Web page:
Three works on big questions from the novelist’s bookshelf.
In Bonnie Nadzam’s debut novel, Lamb, winner of the 2011 Center for Fiction’s Flaherty Dunnan First Novel Prize, a middle-aged man grieving after the death of his father forms an unlikely bond with an 11-year-old girl. But far from a prurient cringe-fest in the vein of To Catch a Predator, Nadzam’s novel is a nuanced portrait of a serial dissembler unraveling. Our reviewer, Veronique de Turenne, celebrates “the gorgeous and grotesque in Nadzam’s unsettling vision.” Read the full review here. This week, the author points us to a trio of favorites.
By Hongzhi Zhengjue, translated by Taigen Dan Leighton and Yi Wu
“This is a work of fragments/illuminations by twelfth-century Chinese monk Hongzi Zhengjue, spiritual predecessor of the perhaps better-known Eihei Dogen. It is gentle and strange and life-changing — a real treasure. While strictly speaking this is an articulation of the ‘silent illumnation’ of Zen practice, it is likewise an articulation of spirituality, of poetry, of philosphy, of being.”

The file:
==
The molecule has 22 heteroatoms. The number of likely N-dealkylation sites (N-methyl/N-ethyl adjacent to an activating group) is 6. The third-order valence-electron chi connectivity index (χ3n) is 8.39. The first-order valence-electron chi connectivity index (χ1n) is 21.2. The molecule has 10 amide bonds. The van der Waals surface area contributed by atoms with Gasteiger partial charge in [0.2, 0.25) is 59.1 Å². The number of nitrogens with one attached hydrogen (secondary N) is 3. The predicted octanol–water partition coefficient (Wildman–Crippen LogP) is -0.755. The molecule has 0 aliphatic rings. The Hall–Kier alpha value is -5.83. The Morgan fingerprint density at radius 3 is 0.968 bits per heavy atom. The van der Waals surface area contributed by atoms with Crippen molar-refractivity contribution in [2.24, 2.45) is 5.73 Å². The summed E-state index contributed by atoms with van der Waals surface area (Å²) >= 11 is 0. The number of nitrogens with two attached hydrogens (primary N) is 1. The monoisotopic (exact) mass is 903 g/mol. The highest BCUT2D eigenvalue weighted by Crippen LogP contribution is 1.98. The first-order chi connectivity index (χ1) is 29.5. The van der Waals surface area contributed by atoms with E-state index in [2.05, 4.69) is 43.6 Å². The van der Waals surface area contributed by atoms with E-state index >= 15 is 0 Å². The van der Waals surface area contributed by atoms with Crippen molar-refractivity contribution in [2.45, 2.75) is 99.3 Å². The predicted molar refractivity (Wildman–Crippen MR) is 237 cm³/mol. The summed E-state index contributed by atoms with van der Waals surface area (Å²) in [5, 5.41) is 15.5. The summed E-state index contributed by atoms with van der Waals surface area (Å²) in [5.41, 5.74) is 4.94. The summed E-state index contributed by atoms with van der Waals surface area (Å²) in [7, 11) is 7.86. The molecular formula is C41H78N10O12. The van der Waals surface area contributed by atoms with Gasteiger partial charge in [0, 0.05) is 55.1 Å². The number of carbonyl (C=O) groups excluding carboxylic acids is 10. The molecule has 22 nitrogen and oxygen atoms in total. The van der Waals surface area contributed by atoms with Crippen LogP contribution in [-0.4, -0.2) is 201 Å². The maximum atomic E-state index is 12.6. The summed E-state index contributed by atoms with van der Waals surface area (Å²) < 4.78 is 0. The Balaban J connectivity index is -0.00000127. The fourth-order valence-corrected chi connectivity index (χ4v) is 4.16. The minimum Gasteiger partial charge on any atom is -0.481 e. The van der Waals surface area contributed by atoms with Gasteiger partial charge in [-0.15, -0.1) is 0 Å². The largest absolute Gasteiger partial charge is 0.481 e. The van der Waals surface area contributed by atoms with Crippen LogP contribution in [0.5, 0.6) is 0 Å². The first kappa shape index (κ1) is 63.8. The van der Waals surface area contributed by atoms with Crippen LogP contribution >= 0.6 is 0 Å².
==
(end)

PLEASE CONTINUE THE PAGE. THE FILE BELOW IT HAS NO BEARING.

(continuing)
By Herman Hesse
“Some of Hesse’s earliest work, this is the fictional story of Hans Giebernath who realizes too late (though truly he has always known) that serious scholarship and pursuing a life of the mind are not enough to learn how to be a human being. Along with Hans, the reader gets a sense of what are not only other possibilities, but also other requirements in learning to be fully human.”
By Jack Turner
“Jack Turner, a former philosophy professor, asks important questions about wildness/the wild: What is it? What is it not? How have some contemporary efforts to wed us to ‘wilderness’ divorced us even further from it? Conservation, restoration, and preservation may themselves be to blame. His meditations on what we lose when ‘wildness’ becomes an abstract concept (and he argues it has) suggest the stakes are high.”